Colorado Republican Delegate Wants To Help Elect A President And Then Start College

Listen Now
Photo: RNC prep in Cleveland 2 (AP Photo)
Balloons wait to be hoisted into the rafters of the Quicken Loans Arena as work continues in preparation for the upcoming Republican National Convention in downtown Cleveland, Ohio, Thursday, July 14, 2016.

Joel Crank says if things go well for the Republican party this fall, he won't have to pursue a career in politics. The 18-year-old from Colorado Springs will try to help the GOP cause, starting next week as a delegate to the Republican National Convention in Cleveland.

Crank said his first national convention, which is expected to nominate Donald Trump for president, will be "overwhelming." A delegate for Ted Cruz, Crank will vote for the Texas senator on the first ballot, but added he'll support whomever the Republican nominee is.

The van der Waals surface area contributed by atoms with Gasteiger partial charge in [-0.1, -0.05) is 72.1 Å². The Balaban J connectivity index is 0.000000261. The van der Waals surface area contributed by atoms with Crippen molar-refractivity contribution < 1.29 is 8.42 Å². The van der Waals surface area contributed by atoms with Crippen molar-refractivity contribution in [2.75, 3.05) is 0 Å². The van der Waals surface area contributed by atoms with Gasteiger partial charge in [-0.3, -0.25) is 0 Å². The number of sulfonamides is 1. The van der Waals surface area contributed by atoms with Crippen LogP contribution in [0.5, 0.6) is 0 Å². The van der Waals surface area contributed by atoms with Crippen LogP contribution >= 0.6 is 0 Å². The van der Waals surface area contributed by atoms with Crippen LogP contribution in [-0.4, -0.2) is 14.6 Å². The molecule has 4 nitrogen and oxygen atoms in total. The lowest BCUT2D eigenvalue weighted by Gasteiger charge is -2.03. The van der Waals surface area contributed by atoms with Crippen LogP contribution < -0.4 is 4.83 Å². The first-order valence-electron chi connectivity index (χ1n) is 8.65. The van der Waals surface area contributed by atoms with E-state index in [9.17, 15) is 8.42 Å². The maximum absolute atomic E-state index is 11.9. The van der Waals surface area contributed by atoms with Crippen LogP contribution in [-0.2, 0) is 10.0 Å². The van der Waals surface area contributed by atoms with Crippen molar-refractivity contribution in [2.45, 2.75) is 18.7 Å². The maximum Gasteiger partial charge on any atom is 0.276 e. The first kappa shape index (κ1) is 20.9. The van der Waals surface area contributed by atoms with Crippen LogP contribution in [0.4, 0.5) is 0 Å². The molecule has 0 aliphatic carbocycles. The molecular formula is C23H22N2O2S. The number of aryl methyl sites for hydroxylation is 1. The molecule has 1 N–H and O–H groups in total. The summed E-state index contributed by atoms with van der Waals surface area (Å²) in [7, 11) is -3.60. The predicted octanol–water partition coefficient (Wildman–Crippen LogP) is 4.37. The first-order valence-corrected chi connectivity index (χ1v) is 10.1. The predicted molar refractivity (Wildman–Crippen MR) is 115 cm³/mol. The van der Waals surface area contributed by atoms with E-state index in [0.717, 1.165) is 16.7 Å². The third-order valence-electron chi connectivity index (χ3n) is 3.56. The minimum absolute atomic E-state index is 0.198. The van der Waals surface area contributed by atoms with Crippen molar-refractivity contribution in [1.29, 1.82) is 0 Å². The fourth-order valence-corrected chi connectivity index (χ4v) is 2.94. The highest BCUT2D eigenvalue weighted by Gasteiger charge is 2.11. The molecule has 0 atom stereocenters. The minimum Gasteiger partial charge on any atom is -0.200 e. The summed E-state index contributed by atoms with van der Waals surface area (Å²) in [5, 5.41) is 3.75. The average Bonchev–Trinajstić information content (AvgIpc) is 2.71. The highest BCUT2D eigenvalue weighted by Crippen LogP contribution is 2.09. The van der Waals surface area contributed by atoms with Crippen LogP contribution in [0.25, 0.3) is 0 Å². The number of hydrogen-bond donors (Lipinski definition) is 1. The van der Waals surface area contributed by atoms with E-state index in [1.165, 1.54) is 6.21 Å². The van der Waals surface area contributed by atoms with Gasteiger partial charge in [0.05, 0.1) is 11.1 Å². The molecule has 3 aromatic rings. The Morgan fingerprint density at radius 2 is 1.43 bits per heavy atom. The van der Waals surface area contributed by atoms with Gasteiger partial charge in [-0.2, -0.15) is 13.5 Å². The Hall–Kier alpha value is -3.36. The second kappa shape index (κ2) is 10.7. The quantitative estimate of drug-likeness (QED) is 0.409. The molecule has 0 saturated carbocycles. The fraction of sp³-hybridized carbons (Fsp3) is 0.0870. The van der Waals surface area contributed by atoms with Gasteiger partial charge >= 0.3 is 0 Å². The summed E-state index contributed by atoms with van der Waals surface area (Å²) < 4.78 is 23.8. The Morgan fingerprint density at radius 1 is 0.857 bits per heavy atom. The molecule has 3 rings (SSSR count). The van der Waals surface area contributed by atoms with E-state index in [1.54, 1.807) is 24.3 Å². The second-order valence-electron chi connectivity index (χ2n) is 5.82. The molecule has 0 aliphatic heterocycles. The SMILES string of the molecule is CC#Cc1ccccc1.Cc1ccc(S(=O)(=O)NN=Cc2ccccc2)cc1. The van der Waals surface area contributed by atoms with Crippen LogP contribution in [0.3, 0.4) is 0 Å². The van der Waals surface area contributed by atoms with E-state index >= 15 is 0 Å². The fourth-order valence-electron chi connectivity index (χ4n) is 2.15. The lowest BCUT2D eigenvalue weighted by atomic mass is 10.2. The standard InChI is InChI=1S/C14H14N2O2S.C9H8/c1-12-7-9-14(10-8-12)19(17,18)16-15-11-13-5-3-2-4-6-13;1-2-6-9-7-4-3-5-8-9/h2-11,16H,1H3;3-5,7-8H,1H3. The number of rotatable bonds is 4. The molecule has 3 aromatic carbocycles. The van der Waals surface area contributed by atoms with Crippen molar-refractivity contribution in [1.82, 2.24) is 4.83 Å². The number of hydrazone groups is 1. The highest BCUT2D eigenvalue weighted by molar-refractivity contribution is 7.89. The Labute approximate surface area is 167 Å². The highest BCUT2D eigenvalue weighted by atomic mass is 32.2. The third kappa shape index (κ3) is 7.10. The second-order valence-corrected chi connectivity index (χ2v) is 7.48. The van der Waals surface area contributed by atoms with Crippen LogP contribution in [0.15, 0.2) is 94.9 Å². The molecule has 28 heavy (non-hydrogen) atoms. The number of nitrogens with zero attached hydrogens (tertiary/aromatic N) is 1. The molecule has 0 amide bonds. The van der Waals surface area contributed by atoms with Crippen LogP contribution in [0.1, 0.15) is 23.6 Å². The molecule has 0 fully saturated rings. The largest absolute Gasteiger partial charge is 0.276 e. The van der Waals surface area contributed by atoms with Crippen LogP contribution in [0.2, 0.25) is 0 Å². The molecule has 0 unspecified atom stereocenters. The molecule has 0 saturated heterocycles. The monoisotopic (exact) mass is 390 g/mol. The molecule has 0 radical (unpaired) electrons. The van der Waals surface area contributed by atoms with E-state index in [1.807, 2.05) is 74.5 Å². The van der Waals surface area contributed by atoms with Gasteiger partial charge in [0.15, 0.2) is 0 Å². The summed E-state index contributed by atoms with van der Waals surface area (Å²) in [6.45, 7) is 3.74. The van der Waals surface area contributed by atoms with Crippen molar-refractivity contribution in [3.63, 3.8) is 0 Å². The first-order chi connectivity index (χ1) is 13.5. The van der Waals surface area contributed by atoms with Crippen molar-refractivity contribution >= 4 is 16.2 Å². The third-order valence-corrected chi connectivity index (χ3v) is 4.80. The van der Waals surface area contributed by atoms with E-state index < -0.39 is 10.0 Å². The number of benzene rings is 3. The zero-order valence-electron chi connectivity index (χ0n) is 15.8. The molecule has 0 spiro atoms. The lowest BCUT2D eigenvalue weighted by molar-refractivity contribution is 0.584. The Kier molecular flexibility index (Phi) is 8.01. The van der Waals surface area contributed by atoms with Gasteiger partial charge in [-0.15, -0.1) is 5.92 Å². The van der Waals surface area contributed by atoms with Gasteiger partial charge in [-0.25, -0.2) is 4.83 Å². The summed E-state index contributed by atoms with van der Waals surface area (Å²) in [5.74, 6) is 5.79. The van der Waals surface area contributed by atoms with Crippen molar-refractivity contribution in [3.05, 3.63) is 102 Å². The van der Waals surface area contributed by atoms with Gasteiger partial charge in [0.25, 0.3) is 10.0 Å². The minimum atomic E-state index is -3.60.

"This convention, I can't believe some of the things that are going on," Crank said. "This convention...will be the convention of the century."

Crank spoke with Colorado Matters host Ryan Warner. Audio from this interview will be available after noon Monday. Next week, Warner will speak with Democratic delegate Polly Baca, who will be attending her 14th national convention.

Crank on his support for Donald Trump:

"Obviously he wasn't my favorite candidate; however, I'll support him after he becomes the nominee because I think he's much better than (presumptive Democratic nominee) Hillary Clinton."

On what it will take for America to "become amazing again":

"It's conservative values reigning in America. It's an America where capitalism is the true means to success. It's an America where I'm 18 years old and I'm not paying thousands in taxes at the end of the year."

On a Democratic Party proposal to provide free in-state tuition at colleges and universities:

"On a surface level, of course, free stuff sound great, doesn't it? But in the end, it doesn't exist. It's just deferring my college tuition until I'm an adult. So I'd rather just pay my dues now and pay for college and not later have the burden of paying for other people to go to college."